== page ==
Lower Agricultural and Energy Commodity Prices Rippling Through Rural MainstreetTue, 22 Sep 2015 18:22:34 CDT
Oklahoma and Texas look to continue to face a headwind of tough times. Lower oil and agricultural commodity prices have dealt the region a tough blow to the two largest economic drivers. The latest downturn has a rippling effect through rural communities, said Ernie Goss, Jack A. MacAllister Chair in Regional Economics at Creighton University's Heider College of Business.
"It's certainly not good and it starts food processors and goes all the way back to steel and metal manufactures," Goss said. "All of them are feeling that and they are feeling it with dealers. For example, the dealerships in these communities across Oklahoma and across the Midwest, the farmers aren't just not buying equipment and when do buy equipment, they want to trade in their old equipment and the dealers have more old equipment than they actually need. So, it's a tough situation."
Agricultural equipment sales have dropped to record low numbers. The Rural Mainstreet index report from Creighton University shows that bankers remain pessimistic about the short and intermediate prospects for agriculture equipment dealers and producers. Lower farm equipment sales have led to layoffs for manufacturers, like John Derre, Case IH, CLAAS, Caterpillar, among others. This downturn also impact metal manufactures. Goss said overall manufactures are doing alright with strong a strong automobile sector, but for manufactures that focus on agriculture aren't doing as well.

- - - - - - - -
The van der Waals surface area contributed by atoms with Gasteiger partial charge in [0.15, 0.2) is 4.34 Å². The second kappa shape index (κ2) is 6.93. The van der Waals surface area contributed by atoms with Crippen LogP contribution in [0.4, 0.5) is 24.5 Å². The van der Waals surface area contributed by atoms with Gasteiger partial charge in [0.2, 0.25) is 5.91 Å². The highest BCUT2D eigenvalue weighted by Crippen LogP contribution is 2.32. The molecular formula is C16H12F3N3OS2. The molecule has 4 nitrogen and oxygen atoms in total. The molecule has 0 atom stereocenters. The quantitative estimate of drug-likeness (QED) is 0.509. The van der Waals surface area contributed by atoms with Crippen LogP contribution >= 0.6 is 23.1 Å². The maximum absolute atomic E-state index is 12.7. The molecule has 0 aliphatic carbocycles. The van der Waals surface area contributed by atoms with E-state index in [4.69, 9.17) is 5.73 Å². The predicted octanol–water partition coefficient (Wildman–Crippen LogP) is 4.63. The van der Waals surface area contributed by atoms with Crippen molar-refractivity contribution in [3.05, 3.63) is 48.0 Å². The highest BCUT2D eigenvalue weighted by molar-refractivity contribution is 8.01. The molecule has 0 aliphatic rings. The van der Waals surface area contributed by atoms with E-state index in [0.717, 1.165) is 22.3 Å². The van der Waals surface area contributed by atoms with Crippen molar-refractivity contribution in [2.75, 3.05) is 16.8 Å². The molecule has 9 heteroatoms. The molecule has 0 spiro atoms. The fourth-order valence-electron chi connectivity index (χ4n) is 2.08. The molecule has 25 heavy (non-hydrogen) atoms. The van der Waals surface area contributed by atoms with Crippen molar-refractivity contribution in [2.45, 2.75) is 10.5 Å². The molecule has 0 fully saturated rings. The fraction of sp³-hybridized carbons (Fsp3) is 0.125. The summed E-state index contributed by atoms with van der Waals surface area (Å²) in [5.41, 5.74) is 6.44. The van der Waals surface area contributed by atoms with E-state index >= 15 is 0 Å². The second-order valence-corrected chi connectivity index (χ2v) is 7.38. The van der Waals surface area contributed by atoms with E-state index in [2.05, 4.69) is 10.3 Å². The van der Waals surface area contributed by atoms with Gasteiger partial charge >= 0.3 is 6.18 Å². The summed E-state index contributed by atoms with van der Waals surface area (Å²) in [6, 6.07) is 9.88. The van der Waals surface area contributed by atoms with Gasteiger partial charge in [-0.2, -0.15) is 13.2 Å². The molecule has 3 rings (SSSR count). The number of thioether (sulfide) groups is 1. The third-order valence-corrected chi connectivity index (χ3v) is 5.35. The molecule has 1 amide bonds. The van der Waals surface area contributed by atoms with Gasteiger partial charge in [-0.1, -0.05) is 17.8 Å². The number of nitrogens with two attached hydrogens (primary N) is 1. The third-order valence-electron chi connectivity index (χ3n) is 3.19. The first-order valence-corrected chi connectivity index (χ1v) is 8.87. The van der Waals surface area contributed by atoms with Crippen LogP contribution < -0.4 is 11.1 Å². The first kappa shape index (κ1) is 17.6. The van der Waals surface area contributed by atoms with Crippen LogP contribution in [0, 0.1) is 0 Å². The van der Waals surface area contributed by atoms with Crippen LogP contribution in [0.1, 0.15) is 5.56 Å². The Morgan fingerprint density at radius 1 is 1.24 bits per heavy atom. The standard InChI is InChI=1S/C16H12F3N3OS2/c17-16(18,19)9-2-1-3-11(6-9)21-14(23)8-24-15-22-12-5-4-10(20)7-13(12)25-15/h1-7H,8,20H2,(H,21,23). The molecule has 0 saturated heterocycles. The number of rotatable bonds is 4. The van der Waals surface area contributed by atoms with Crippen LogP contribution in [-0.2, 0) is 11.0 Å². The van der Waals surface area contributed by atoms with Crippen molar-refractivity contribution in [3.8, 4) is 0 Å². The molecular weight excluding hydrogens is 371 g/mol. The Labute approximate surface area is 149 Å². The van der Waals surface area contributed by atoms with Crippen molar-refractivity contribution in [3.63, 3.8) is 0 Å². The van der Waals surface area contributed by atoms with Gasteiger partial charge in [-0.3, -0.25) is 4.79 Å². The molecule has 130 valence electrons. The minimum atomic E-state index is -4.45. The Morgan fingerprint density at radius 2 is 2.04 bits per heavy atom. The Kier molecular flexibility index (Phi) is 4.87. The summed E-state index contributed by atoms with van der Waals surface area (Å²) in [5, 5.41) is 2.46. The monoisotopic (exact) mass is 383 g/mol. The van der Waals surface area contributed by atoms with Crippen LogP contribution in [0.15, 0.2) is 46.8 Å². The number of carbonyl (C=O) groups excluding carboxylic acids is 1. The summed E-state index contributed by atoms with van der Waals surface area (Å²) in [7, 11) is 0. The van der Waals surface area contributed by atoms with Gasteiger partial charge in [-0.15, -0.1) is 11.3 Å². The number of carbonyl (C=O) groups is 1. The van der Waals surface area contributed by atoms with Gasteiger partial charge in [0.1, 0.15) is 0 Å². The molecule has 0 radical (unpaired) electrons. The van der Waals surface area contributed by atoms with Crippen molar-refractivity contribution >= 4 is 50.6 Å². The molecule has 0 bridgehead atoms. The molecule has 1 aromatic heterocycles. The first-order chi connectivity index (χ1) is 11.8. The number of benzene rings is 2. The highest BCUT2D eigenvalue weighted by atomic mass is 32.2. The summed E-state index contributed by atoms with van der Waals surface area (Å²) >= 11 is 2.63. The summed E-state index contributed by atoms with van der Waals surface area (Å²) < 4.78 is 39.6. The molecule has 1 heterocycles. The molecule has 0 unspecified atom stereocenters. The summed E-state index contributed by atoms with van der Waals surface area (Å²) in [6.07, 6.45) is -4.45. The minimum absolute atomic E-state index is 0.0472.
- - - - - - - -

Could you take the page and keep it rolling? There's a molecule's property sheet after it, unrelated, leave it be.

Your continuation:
With two major sectors, energy and agriculture in a slump, Goss said rural America has held up better than expected. For the remainder of 2015, he is predicting modest growth for construction, retail and the service sectors. It's not entirely a negative situation, as gas prices have fallen below $2 a gallon in some places. Goss said that is good for Oklahoma consumers. If you measure the impact of lower fuel prices, he said the lower prices though aren't as good for Oklahoma as some other Midwestern states.
Overall, the economic outlook for America is less favorable for rural regions versus the urban sector, that is more diversified. For the rest of the year, Goss expects slight gains for parts of the Midwest with hiring in construction, retail sales, service, engineering and architecture. Oklahoma and North Dakota can continue to expect slight job losses for the remainder of the year.
Radio Oklahoma Network's Leslie Smith interview Dr. Ernie Goss. To listen to the full interview, click or tap on the LISTENBAR below.
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